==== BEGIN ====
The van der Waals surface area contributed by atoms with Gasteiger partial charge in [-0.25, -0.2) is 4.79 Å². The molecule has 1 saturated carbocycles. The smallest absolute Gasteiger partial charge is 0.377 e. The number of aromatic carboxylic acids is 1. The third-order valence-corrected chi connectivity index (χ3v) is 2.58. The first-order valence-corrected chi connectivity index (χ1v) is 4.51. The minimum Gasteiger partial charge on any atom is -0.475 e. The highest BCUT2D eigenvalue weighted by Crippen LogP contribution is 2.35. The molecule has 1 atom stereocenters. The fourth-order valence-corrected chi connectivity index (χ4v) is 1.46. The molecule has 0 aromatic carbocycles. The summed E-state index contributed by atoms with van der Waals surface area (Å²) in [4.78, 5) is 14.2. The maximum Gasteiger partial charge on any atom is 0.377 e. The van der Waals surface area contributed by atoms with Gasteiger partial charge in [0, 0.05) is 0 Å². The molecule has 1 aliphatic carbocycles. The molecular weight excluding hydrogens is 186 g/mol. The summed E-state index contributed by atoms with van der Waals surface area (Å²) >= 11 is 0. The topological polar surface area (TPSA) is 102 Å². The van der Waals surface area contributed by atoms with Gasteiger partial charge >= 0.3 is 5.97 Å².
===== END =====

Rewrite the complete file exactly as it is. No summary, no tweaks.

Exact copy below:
The van der Waals surface area contributed by atoms with Gasteiger partial charge in [-0.25, -0.2) is 4.79 Å². The molecule has 1 saturated carbocycles. The smallest absolute Gasteiger partial charge is 0.377 e. The number of aromatic carboxylic acids is 1. The third-order valence-corrected chi connectivity index (χ3v) is 2.58. The first-order valence-corrected chi connectivity index (χ1v) is 4.51. The minimum Gasteiger partial charge on any atom is -0.475 e. The highest BCUT2D eigenvalue weighted by Crippen LogP contribution is 2.35. The molecule has 1 atom stereocenters. The fourth-order valence-corrected chi connectivity index (χ4v) is 1.46. The molecule has 0 aromatic carbocycles. The summed E-state index contributed by atoms with van der Waals surface area (Å²) in [4.78, 5) is 14.2. The maximum Gasteiger partial charge on any atom is 0.377 e. The van der Waals surface area contributed by atoms with Gasteiger partial charge in [0, 0.05) is 0 Å². The molecule has 1 aliphatic carbocycles. The molecular weight excluding hydrogens is 186 g/mol. The summed E-state index contributed by atoms with van der Waals surface area (Å²) >= 11 is 0. The topological polar surface area (TPSA) is 102 Å². The van der Waals surface area contributed by atoms with Gasteiger partial charge >= 0.3 is 5.97 Å².